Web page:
Like most experts, Dr. Brady is unimpressed with development strategies that begin in one expression system and migrate to another: “If you plan to make final product in CHO you should do preliminary work in CHO as well. Of course, there are other transfection methods that might work, for example, HEK cells. But if there is the potential to work with the same cell line from discovery through production, do it.”
Digging Deep into Cellular Machinery
Using transfection to silence genes implicated one way or another in cell-line productivity can provide cell- and genome-level insights. It can reveal the inner workings of cells that express therapeutic proteins.
Susan Sharfstein, Ph.D., a professor of nanoscale science and engineering at the State University of New York, Albany, has used nanoparticle-based transfection in mammalian cells to shed light on how process conditions affect cell physiology and protein productivity. But this sort of probing is rare in biopharmaceutical development. Instead, there is ever-greater emphasis on media and feed as productivity enhancers.
Transfection tools used to improve production cells are applicable to other areas of investigation. For example, they may be used to generate cell-based assays to support drug discovery, medical diagnostics, and basic research as well as biomanufacturing. Interestingly, the issues surrounding transient versus stable transfection apply across disciplines.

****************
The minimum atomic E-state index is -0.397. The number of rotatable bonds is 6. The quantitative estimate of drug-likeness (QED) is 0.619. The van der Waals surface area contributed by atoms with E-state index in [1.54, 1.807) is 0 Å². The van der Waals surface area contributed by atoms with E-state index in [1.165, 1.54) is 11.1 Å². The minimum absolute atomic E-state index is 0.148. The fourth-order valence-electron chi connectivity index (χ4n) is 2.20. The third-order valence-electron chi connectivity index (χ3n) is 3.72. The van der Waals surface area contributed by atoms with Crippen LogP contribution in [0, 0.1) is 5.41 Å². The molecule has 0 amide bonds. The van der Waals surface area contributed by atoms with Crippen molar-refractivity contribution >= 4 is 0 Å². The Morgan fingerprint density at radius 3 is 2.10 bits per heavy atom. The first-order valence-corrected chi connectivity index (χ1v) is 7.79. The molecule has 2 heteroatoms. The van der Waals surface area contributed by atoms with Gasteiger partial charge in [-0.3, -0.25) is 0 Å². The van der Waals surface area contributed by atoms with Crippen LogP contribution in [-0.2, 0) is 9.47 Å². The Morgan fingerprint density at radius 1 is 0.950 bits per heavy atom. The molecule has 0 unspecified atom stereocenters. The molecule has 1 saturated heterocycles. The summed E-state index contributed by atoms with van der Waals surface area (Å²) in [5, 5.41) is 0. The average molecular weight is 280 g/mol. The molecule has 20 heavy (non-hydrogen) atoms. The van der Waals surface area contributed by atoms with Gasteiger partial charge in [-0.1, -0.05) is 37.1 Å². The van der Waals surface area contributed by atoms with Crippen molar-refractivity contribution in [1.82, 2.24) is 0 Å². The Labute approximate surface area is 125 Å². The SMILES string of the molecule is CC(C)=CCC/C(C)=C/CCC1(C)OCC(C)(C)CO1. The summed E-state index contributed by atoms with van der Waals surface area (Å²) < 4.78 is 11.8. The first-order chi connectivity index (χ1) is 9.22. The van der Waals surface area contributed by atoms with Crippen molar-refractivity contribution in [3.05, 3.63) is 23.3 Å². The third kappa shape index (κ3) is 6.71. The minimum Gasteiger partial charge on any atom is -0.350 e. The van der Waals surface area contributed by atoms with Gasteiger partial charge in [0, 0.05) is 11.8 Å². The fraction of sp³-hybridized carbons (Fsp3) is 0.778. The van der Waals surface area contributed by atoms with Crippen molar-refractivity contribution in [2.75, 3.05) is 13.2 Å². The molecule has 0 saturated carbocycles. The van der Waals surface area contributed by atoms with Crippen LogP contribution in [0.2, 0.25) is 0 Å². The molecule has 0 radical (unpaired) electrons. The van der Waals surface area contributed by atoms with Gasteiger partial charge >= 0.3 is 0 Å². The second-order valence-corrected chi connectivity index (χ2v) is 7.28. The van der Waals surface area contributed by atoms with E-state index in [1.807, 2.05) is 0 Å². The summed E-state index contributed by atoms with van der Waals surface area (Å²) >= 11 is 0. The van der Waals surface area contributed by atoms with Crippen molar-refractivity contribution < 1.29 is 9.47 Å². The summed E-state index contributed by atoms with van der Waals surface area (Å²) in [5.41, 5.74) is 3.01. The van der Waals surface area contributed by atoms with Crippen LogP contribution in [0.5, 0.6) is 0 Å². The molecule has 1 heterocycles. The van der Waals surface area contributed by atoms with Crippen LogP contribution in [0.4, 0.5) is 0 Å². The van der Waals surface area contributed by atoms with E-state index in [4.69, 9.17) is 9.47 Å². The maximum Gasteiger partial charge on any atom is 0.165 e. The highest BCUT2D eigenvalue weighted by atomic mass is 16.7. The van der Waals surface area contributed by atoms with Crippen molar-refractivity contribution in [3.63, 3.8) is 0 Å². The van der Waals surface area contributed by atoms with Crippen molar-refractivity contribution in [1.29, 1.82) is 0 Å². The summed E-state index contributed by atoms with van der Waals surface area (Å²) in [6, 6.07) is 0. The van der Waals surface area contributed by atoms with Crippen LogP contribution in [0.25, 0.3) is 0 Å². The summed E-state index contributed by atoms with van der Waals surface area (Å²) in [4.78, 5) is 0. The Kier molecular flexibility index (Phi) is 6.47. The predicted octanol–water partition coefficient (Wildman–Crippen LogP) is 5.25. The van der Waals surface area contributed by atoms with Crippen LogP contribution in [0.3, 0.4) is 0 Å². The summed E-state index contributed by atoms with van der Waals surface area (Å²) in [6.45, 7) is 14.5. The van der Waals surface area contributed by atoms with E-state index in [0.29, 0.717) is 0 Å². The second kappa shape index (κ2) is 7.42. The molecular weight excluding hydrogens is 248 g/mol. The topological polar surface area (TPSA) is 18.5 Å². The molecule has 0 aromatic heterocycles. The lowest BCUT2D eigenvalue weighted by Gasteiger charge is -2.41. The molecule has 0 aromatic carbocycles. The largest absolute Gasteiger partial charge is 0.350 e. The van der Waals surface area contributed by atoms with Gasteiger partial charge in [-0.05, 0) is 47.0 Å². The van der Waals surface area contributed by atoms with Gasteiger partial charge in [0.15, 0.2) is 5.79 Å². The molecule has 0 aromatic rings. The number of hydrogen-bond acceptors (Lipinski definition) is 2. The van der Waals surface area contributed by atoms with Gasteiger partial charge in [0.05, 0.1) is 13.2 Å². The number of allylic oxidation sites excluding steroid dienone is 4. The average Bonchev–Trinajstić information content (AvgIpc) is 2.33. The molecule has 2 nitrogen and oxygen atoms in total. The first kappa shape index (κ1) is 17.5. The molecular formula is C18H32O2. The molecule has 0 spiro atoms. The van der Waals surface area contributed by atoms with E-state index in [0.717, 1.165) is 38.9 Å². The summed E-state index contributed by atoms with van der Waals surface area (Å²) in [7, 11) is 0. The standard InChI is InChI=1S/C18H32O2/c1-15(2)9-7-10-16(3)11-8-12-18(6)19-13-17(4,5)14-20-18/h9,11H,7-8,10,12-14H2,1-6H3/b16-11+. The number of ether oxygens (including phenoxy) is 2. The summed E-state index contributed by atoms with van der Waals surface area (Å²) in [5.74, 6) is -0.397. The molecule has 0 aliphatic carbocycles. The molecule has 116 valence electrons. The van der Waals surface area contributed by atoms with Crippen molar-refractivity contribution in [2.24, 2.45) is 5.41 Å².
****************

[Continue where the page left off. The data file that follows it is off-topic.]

Recursion Pharmaceuticals, a small molecule pharmaceutical discovery and development company, combines high-throughput gene knockdowns to create disease models in cells. “Instead of building an assay for a specific disease, we have built an assay that lets us query thousands of diseases,” says company CEO Chris Gibson, Ph.D. This approach provides a broad readout composed of general changes in cell structure.
Recursion uses RNA interference (RNAi) or CRISPR/Cas-9 gene editing. Similar technology might be used to create super-CHO or HEK cells that stand up to high recombinant protein or metabolite concentrations; are immune to fluctuations of temperature or dissolved gas levels; or produce more robustly.
Whether Recursion pursues transient or stable transfection depends on the circumstances. Transient RNAi transfections are satisfactory when assays can be carried out relatively quickly, or when stable transfection disrupts a cell’s genomic machinery to the point where it dies or fails to grow. “If there’s no way to achieve stable knockdown, then transient is the next-best approach,” Dr. Gibson tells GEN. Similar issues have caused delays in selecting robust, highly productive CHO and HEK cultures through stable transfection.